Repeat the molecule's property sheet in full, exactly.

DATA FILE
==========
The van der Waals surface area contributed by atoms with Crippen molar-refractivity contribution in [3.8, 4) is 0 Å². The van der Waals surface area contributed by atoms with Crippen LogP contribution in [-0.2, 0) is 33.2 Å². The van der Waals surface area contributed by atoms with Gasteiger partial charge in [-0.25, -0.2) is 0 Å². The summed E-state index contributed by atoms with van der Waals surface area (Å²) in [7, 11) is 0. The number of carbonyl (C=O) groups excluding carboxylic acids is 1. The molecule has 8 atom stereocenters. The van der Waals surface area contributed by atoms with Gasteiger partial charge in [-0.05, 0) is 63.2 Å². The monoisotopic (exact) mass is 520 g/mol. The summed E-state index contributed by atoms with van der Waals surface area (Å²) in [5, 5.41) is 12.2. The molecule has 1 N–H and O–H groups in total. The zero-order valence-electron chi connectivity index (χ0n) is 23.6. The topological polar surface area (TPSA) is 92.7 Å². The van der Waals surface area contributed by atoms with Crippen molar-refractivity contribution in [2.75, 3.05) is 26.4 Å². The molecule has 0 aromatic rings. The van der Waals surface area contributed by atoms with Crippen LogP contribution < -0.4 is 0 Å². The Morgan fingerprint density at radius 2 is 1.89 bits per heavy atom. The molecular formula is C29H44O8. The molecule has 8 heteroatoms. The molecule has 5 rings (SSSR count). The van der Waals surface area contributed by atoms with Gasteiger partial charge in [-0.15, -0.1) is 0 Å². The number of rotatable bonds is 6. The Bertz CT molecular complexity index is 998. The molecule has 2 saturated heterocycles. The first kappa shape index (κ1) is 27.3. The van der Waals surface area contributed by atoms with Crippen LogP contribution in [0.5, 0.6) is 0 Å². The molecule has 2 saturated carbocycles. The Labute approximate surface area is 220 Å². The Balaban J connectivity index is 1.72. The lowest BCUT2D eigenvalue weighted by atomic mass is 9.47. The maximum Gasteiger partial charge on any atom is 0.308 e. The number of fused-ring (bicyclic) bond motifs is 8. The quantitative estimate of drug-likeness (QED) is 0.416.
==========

The van der Waals surface area contributed by atoms with Crippen molar-refractivity contribution in [3.8, 4) is 0 Å². The van der Waals surface area contributed by atoms with Crippen LogP contribution in [-0.2, 0) is 33.2 Å². The van der Waals surface area contributed by atoms with Gasteiger partial charge in [-0.25, -0.2) is 0 Å². The summed E-state index contributed by atoms with van der Waals surface area (Å²) in [7, 11) is 0. The number of carbonyl (C=O) groups excluding carboxylic acids is 1. The molecule has 8 atom stereocenters. The van der Waals surface area contributed by atoms with Gasteiger partial charge in [-0.05, 0) is 63.2 Å². The monoisotopic (exact) mass is 520 g/mol. The summed E-state index contributed by atoms with van der Waals surface area (Å²) in [5, 5.41) is 12.2. The molecule has 1 N–H and O–H groups in total. The zero-order valence-electron chi connectivity index (χ0n) is 23.6. The topological polar surface area (TPSA) is 92.7 Å². The van der Waals surface area contributed by atoms with Crippen molar-refractivity contribution in [2.75, 3.05) is 26.4 Å². The molecule has 0 aromatic rings. The van der Waals surface area contributed by atoms with Crippen LogP contribution < -0.4 is 0 Å². The Morgan fingerprint density at radius 2 is 1.89 bits per heavy atom. The molecular formula is C29H44O8. The molecule has 8 heteroatoms. The molecule has 5 rings (SSSR count). The van der Waals surface area contributed by atoms with Gasteiger partial charge in [-0.15, -0.1) is 0 Å². The number of rotatable bonds is 6. The Bertz CT molecular complexity index is 998. The molecule has 2 saturated heterocycles. The first kappa shape index (κ1) is 27.3. The van der Waals surface area contributed by atoms with Crippen LogP contribution in [0.5, 0.6) is 0 Å². The molecule has 2 saturated carbocycles. The Labute approximate surface area is 220 Å². The Balaban J connectivity index is 1.72. The lowest BCUT2D eigenvalue weighted by atomic mass is 9.47. The maximum Gasteiger partial charge on any atom is 0.308 e. The number of fused-ring (bicyclic) bond motifs is 8. The quantitative estimate of drug-likeness (QED) is 0.416.